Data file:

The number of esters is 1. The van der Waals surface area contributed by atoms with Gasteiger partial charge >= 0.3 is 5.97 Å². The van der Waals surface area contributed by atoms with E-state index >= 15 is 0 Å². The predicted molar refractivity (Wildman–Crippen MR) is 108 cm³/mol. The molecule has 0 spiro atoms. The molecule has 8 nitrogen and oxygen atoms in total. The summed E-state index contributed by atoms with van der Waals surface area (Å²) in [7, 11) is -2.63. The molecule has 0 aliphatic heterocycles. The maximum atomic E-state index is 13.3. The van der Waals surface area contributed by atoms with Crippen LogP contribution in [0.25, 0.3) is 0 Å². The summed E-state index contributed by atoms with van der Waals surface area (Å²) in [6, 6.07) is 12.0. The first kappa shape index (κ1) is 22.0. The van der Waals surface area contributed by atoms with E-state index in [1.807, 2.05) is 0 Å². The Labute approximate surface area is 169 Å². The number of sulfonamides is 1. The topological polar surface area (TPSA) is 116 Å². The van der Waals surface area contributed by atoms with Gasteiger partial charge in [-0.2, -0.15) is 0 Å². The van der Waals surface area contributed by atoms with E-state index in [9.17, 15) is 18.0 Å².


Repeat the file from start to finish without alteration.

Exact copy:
The number of esters is 1. The van der Waals surface area contributed by atoms with Gasteiger partial charge >= 0.3 is 5.97 Å². The van der Waals surface area contributed by atoms with E-state index >= 15 is 0 Å². The predicted molar refractivity (Wildman–Crippen MR) is 108 cm³/mol. The molecule has 0 spiro atoms. The molecule has 8 nitrogen and oxygen atoms in total. The summed E-state index contributed by atoms with van der Waals surface area (Å²) in [7, 11) is -2.63. The molecule has 0 aliphatic heterocycles. The maximum atomic E-state index is 13.3. The van der Waals surface area contributed by atoms with Crippen LogP contribution in [0.25, 0.3) is 0 Å². The summed E-state index contributed by atoms with van der Waals surface area (Å²) in [6, 6.07) is 12.0. The first kappa shape index (κ1) is 22.0. The van der Waals surface area contributed by atoms with E-state index in [1.807, 2.05) is 0 Å². The Labute approximate surface area is 169 Å². The number of sulfonamides is 1. The topological polar surface area (TPSA) is 116 Å². The van der Waals surface area contributed by atoms with Gasteiger partial charge in [-0.2, -0.15) is 0 Å². The van der Waals surface area contributed by atoms with E-state index in [9.17, 15) is 18.0 Å².